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How Barack Obama Became the First African American President of The US


The Untold Story

Barack Obama served as the 44th President of the United States of America. This is a remarkable accomplishment for any person—to become the leader of the most powerful nation in the world. It’s even more of an accomplishment for a young Black man to be elected to such a position of power. We saw this being accomplished through an excellent, tightly ran campaign using the energy of both young and older Americans. We saw the adequate use of the latest technology. We saw grassroots fundraising and organizational management. We saw people of all races, religions, and nationalities working day and night to secure a victory, and a place in history for a candidate they believed in.

But how did Barack Obama really become the first African American President of the United States of America? To answer this question we need to go backwards in time to 1830 and the beginning of a movement where attempts are being implemented to abolish slavery and achieve immediate emancipation. A movement fought from 1830–1870 known as the Abolitionist Movement. This was the first movement designed to help Barack Obama become the first African American President of the United States of America, although Barack Obama himself would not be born until generations later. Let’s fast forward to 1863 where we see President Lincoln signing the Emancipation Proclamation making it the law of the land. This put Barack Obama even closer to the presidency, although again, he would not be born until a generation later. Let’s now take a left turn towards the white house where we see the signing of the 13th amendment to the US Constitution abolishing slavery in all the states and by the end of the Civil War we are now on the path to the Reconstruction era from 1865 to 1877. Here we see a man named George White of North Carolina, the last Black man to have been born a slave serving in the United States Congress. Here we see another open door for Barack Obama to become the first African American president of the United States of America.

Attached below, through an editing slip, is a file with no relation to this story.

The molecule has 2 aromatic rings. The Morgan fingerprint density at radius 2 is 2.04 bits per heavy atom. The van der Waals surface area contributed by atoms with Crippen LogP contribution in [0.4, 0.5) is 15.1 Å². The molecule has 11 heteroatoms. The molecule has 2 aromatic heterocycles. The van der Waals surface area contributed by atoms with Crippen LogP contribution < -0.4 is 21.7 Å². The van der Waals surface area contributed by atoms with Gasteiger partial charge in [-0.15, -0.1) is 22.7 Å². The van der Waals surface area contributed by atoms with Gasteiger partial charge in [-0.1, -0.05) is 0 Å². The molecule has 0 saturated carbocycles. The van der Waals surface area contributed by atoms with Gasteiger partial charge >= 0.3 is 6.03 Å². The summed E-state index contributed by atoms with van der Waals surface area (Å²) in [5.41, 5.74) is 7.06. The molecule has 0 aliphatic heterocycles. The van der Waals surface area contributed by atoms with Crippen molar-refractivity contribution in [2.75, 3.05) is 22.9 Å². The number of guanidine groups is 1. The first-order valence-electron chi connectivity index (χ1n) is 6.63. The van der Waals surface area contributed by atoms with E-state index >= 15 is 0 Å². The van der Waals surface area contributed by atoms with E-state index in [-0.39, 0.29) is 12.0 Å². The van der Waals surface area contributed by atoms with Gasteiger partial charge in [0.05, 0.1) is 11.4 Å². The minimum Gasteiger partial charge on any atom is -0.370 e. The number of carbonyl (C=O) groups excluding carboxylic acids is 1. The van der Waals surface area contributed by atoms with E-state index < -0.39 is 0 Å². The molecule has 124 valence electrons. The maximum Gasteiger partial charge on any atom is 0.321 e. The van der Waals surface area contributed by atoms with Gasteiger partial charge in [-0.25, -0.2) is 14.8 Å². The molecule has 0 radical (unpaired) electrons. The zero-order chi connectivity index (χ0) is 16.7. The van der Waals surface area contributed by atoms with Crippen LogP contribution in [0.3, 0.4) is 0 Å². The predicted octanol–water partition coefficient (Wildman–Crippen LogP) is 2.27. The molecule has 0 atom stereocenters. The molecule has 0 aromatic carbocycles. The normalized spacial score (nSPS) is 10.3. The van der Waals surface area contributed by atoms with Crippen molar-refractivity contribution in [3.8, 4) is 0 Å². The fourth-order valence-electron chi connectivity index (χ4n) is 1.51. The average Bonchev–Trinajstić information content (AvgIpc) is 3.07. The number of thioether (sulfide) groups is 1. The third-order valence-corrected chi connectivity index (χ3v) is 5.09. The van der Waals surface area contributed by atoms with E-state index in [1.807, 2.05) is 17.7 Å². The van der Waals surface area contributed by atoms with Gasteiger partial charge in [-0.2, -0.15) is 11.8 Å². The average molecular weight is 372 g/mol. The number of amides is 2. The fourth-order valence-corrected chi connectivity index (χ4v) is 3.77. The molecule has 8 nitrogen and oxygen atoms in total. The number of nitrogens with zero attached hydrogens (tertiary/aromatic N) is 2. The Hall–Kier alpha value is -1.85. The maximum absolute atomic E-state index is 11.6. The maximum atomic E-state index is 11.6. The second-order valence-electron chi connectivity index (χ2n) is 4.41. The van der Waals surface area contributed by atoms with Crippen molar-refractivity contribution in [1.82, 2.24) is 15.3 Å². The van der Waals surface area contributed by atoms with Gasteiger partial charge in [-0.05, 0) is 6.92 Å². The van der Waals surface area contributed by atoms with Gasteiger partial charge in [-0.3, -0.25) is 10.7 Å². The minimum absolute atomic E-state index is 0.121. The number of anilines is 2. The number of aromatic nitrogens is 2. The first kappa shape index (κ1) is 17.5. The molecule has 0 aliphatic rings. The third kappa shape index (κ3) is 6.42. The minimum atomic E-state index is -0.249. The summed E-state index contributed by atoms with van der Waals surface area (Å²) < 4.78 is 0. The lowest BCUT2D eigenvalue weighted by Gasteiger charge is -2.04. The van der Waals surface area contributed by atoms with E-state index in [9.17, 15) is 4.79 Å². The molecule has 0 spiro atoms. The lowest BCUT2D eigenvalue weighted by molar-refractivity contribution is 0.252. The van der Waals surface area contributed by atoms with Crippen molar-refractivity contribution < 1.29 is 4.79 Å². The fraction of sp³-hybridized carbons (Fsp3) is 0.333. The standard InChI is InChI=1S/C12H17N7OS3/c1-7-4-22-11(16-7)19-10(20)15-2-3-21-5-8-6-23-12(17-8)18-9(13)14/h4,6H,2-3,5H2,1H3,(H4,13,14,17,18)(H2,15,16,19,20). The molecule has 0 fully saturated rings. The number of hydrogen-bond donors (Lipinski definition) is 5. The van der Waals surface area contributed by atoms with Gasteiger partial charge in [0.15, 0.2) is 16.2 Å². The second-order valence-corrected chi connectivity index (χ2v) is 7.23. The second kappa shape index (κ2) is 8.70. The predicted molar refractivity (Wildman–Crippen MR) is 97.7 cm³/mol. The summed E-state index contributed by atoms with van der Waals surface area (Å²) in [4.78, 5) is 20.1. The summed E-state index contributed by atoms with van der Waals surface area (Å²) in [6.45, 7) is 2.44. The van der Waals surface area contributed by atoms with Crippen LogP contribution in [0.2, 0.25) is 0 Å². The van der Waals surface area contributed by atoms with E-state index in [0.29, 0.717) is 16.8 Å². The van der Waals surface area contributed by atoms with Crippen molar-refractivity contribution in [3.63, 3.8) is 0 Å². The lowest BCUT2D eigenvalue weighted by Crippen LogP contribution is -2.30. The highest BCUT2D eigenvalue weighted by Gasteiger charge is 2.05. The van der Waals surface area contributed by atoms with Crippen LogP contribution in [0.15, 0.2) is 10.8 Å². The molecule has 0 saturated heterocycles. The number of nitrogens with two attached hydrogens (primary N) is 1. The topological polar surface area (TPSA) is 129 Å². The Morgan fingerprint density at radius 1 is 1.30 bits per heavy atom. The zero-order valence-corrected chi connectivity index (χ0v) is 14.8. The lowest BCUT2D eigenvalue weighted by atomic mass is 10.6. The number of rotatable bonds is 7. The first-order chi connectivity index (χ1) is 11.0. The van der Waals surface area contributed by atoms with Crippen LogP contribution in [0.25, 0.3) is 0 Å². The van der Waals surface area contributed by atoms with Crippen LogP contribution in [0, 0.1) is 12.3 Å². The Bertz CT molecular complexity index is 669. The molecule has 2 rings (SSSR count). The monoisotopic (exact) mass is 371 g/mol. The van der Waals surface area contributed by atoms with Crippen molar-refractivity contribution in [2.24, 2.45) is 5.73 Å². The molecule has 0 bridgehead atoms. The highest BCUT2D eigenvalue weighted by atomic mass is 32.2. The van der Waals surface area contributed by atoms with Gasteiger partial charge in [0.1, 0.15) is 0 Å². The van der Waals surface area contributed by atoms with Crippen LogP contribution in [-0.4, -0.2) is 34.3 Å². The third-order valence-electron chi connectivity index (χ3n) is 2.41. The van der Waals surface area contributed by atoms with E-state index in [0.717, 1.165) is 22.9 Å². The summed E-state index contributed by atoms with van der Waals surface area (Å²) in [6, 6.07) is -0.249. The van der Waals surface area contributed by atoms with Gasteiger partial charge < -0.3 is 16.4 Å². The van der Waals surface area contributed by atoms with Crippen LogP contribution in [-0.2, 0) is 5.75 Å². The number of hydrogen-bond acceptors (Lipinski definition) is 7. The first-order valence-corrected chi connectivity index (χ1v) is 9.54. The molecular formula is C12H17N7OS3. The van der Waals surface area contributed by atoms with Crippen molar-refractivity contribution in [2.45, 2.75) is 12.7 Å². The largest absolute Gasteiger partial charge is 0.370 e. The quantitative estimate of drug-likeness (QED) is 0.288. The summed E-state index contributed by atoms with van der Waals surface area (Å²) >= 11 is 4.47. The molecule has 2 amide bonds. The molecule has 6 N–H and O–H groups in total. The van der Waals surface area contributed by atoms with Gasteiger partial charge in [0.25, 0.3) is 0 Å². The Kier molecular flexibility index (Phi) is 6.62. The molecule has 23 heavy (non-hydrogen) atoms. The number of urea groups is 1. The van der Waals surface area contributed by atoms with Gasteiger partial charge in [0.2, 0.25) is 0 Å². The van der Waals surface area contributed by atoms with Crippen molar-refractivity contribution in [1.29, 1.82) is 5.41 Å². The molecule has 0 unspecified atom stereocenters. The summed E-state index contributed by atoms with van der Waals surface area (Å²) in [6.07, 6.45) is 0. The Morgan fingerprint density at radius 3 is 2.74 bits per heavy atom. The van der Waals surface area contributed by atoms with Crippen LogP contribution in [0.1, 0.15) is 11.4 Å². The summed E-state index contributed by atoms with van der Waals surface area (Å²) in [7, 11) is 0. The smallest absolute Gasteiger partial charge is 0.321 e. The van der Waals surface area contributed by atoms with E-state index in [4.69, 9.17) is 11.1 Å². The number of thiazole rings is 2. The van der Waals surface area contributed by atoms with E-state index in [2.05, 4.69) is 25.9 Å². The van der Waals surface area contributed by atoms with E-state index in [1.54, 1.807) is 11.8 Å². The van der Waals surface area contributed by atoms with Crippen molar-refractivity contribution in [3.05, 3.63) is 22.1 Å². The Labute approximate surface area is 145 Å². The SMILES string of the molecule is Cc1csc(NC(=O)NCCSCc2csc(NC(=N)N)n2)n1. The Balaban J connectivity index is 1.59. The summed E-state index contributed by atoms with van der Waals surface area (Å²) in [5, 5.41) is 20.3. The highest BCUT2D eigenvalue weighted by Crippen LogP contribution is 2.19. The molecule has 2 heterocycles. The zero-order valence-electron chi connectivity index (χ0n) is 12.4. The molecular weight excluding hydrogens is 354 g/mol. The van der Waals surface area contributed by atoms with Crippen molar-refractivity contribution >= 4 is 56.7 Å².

Let’s fast forward to 1908 when Jack Johnson dominated boxing as the first black Heavyweight Champion of the World from 1908–1915….another period of American success that brought Barack Obama closer to the presidency. We’ll skip a few more great events in American history such as the creation of the cotton gin by Eli Whitney, or George Washington Carver’s discovery of the multiple uses of a single crop known as the peanut, or the acceptance of blacks in the professional field of American sports. Having acknowledged these great events let’s now fast forward to 1954 to a town with a population of 585,000 called Little Rock Arkansas and the Brown-vs.-Board of Education. A decision handed down by the US Supreme Court which became the pivotal point for school desegregation across the nation. Among all other events awarding Barack Obama the opportunity to become the first African American President of the United States of America, this was perhaps the most important as it began a generation of racial tolerance and acceptance in education, allowing both Black and White Americans to get to know each other on a more personal level.

Now, let’s skip a few more important moments like the desegregation of the US Armed forces and the successes of the black soldier in battle and in aviation such as the Tuskegee Airmen and let’s go to1963 to the Lincoln Memorial where Dr. Martin Luther King Jr. is giving his infamous “I have a Dream” speech. Let’s now follow Dr. King back to Selma Alabama and witness an intense meeting at a round table where the contents of the Voting Rights Act is being discussed and finalized. Now we’ll follow Dr. King back to Washington DC and witness this Act become a bill signed into law by President Johnson. These historical events in American history paved the road for Barack Obama to become the first African American President of the United States of America, although by now he was just a kid living in Hawaii.